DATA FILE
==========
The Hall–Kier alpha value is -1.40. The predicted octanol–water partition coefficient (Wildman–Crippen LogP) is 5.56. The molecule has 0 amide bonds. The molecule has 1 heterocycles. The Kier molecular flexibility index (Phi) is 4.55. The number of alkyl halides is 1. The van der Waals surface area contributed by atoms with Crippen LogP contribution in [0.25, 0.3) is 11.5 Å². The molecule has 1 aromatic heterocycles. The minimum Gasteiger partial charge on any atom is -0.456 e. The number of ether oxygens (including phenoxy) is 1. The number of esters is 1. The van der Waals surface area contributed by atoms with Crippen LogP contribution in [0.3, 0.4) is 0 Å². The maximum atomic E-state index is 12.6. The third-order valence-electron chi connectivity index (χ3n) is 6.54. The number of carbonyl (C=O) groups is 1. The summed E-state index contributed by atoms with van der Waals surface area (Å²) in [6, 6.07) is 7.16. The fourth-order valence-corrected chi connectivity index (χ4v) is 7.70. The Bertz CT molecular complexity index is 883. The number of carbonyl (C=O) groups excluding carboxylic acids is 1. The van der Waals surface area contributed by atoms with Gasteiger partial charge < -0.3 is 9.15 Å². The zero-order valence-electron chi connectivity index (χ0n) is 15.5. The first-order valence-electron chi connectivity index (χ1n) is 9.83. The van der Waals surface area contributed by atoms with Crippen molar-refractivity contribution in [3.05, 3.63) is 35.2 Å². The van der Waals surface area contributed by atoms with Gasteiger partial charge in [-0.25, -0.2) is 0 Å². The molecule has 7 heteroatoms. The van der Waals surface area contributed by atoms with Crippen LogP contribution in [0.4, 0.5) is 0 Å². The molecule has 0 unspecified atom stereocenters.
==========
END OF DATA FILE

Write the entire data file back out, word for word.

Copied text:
The Hall–Kier alpha value is -1.40. The predicted octanol–water partition coefficient (Wildman–Crippen LogP) is 5.56. The molecule has 0 amide bonds. The molecule has 1 heterocycles. The Kier molecular flexibility index (Phi) is 4.55. The number of alkyl halides is 1. The van der Waals surface area contributed by atoms with Crippen LogP contribution in [0.25, 0.3) is 11.5 Å². The molecule has 1 aromatic heterocycles. The minimum Gasteiger partial charge on any atom is -0.456 e. The number of ether oxygens (including phenoxy) is 1. The number of esters is 1. The van der Waals surface area contributed by atoms with Crippen LogP contribution in [0.3, 0.4) is 0 Å². The maximum atomic E-state index is 12.6. The third-order valence-electron chi connectivity index (χ3n) is 6.54. The number of carbonyl (C=O) groups is 1. The summed E-state index contributed by atoms with van der Waals surface area (Å²) in [6, 6.07) is 7.16. The fourth-order valence-corrected chi connectivity index (χ4v) is 7.70. The Bertz CT molecular complexity index is 883. The number of carbonyl (C=O) groups excluding carboxylic acids is 1. The van der Waals surface area contributed by atoms with Gasteiger partial charge < -0.3 is 9.15 Å². The zero-order valence-electron chi connectivity index (χ0n) is 15.5. The first-order valence-electron chi connectivity index (χ1n) is 9.83. The van der Waals surface area contributed by atoms with Crippen molar-refractivity contribution in [3.05, 3.63) is 35.2 Å². The van der Waals surface area contributed by atoms with Gasteiger partial charge in [-0.25, -0.2) is 0 Å². The molecule has 7 heteroatoms. The van der Waals surface area contributed by atoms with Crippen LogP contribution in [0.4, 0.5) is 0 Å². The molecule has 0 unspecified atom stereocenters.